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Official Pest Reports

Official Pest Reports are provided by National Plant Protection Organizations within the NAPPO region. These Pest Reports are intended to comply with the International Plant Protection Convention's Standard on Pest Reporting, endorsed by the Interim Commission on Phytosanitary Measures in March 2002.

USA Flag Confirmation of Huanglongbing or Citrus Greening ('Candidatus Liberibacter asiaticus') in Louisiana – United States
Date posted: 06/13/2008
Contact: Patrick Gomes, National Coordinator, Citrus Health Response Program: (919) 855-7313

On June 12, 2008, the USDA Animal and Plant Health Inspection Service Plant (APHIS), Plant Protection and Quarantine (PPQ) Molecular Diagnostics Laboratory and the Center for Plant Health Science and Technology (CPHST) National Plant Germplasm and Biotechnology Laboratory in Beltsville, Maryland, confirmed the identification of citrus greening (CG, also known as Huanglongbing or HLB) in a leaf sample from a residential property in Algiers, Orleans Parish, Louisiana. HLB is caused by the bacterial pathogen 'Candidatus Liberibacter asiaticus'. This is the first confirmation of CG in Louisiana.

The samples in which CG was confirmed were from a lime tree on which Asian citrus psyllid (ACP, Diaphornia citri Kuwayama) had previously been found (see the PAS June 09, 2008 U.S. Official Pest Report: To date, ACP has been found at seven sites (4 residential properties and 3 retail nurseries) in Jefferson and Orleans Parishes. Emergency action notifications have been issued to all of the nurseries in which ACP has been found to prevent the movement of infested plants. In addition, all insects confirmed as ACP, as well as, leaf samples from plants on which the psyllids are found, are being tested for the presence of CG.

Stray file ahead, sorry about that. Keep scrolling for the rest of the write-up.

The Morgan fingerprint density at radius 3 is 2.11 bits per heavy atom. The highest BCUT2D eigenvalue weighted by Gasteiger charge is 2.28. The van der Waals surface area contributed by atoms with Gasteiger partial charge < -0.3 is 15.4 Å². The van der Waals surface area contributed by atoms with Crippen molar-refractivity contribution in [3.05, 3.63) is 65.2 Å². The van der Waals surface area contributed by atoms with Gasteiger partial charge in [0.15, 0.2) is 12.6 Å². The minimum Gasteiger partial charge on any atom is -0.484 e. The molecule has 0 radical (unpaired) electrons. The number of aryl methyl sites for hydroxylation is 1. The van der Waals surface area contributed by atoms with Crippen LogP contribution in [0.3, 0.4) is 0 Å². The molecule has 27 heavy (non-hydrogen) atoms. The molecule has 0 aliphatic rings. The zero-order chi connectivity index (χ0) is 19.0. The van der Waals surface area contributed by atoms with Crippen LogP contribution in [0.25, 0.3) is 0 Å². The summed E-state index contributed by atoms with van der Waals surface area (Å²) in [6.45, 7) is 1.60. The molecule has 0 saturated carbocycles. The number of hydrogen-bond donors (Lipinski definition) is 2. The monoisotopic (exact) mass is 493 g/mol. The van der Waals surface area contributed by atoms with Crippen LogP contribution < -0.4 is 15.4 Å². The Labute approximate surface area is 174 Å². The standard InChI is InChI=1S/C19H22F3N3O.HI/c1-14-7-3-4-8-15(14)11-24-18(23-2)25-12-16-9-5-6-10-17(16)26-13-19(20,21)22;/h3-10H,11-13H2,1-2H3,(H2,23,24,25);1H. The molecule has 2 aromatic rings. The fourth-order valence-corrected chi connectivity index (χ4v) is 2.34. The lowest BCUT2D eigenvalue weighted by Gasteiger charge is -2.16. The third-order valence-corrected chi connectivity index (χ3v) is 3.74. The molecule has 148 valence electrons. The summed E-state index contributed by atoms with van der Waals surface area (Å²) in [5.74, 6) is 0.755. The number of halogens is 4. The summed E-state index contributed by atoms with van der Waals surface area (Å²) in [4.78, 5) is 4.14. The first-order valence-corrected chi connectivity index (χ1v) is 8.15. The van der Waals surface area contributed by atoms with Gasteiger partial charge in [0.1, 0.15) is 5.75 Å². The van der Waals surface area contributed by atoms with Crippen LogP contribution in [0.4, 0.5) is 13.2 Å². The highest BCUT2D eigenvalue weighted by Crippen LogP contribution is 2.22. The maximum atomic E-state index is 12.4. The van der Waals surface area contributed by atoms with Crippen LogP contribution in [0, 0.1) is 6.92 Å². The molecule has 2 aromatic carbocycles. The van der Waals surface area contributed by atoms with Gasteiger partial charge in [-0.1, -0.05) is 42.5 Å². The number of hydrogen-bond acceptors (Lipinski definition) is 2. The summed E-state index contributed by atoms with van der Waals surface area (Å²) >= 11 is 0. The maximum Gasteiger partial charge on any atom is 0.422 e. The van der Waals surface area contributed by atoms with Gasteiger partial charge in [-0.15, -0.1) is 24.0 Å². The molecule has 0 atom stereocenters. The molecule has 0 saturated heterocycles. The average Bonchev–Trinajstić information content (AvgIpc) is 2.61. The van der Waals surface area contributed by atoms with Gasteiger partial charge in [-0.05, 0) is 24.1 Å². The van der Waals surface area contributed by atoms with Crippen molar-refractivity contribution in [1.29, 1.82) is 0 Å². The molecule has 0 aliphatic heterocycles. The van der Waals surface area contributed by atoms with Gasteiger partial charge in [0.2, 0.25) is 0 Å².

With the confirmation of CG in Orleans Parish, APHIS is working with Louisiana Department of Agriculture and Forestry (LDAF) to take appropriate regulatory action to prevent the movement of host plants and plant material from the Parish. LDAF officials have indicated that the State intends to take action to establish a parallel quarantine, thus requiring APHIS to quarantine only those parishes in which ACP or CG is present. APHIS will continue to work closely with officials from the LDAF to delimit the presence of both ACP and CG while developing a response plan to address the infestations in Louisiana.

Under IPPC standards, 'Candidatus Liberibacter asiaticus' is considered a pest that is present, only in some areas (localized in Florida and Louisiana) of the United States and under official control for the purpose of containment of the pest.

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